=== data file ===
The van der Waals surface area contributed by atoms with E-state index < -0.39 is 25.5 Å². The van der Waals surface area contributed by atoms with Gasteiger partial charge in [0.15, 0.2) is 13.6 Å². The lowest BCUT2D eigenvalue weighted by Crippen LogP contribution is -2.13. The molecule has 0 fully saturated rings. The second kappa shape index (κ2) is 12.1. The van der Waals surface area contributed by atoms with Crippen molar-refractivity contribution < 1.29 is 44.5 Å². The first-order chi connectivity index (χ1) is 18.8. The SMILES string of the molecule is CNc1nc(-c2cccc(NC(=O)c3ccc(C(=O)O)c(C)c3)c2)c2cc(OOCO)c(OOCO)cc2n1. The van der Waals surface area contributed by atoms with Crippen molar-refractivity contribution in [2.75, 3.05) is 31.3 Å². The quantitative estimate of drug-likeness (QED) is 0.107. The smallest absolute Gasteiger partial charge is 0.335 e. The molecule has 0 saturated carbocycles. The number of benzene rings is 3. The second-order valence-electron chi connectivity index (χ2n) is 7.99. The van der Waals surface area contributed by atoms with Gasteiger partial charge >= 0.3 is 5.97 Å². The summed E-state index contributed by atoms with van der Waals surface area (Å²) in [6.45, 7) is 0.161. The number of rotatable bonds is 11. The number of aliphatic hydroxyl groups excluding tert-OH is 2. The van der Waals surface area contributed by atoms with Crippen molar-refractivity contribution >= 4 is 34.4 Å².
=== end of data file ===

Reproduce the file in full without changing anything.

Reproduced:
The van der Waals surface area contributed by atoms with E-state index < -0.39 is 25.5 Å². The van der Waals surface area contributed by atoms with Gasteiger partial charge in [0.15, 0.2) is 13.6 Å². The lowest BCUT2D eigenvalue weighted by Crippen LogP contribution is -2.13. The molecule has 0 fully saturated rings. The second kappa shape index (κ2) is 12.1. The van der Waals surface area contributed by atoms with Crippen molar-refractivity contribution < 1.29 is 44.5 Å². The first-order chi connectivity index (χ1) is 18.8. The SMILES string of the molecule is CNc1nc(-c2cccc(NC(=O)c3ccc(C(=O)O)c(C)c3)c2)c2cc(OOCO)c(OOCO)cc2n1. The van der Waals surface area contributed by atoms with Crippen molar-refractivity contribution in [2.75, 3.05) is 31.3 Å². The quantitative estimate of drug-likeness (QED) is 0.107. The smallest absolute Gasteiger partial charge is 0.335 e. The molecule has 0 saturated carbocycles. The number of benzene rings is 3. The second-order valence-electron chi connectivity index (χ2n) is 7.99. The van der Waals surface area contributed by atoms with Gasteiger partial charge >= 0.3 is 5.97 Å². The summed E-state index contributed by atoms with van der Waals surface area (Å²) in [6.45, 7) is 0.161. The number of rotatable bonds is 11. The number of aliphatic hydroxyl groups excluding tert-OH is 2. The van der Waals surface area contributed by atoms with Crippen molar-refractivity contribution >= 4 is 34.4 Å².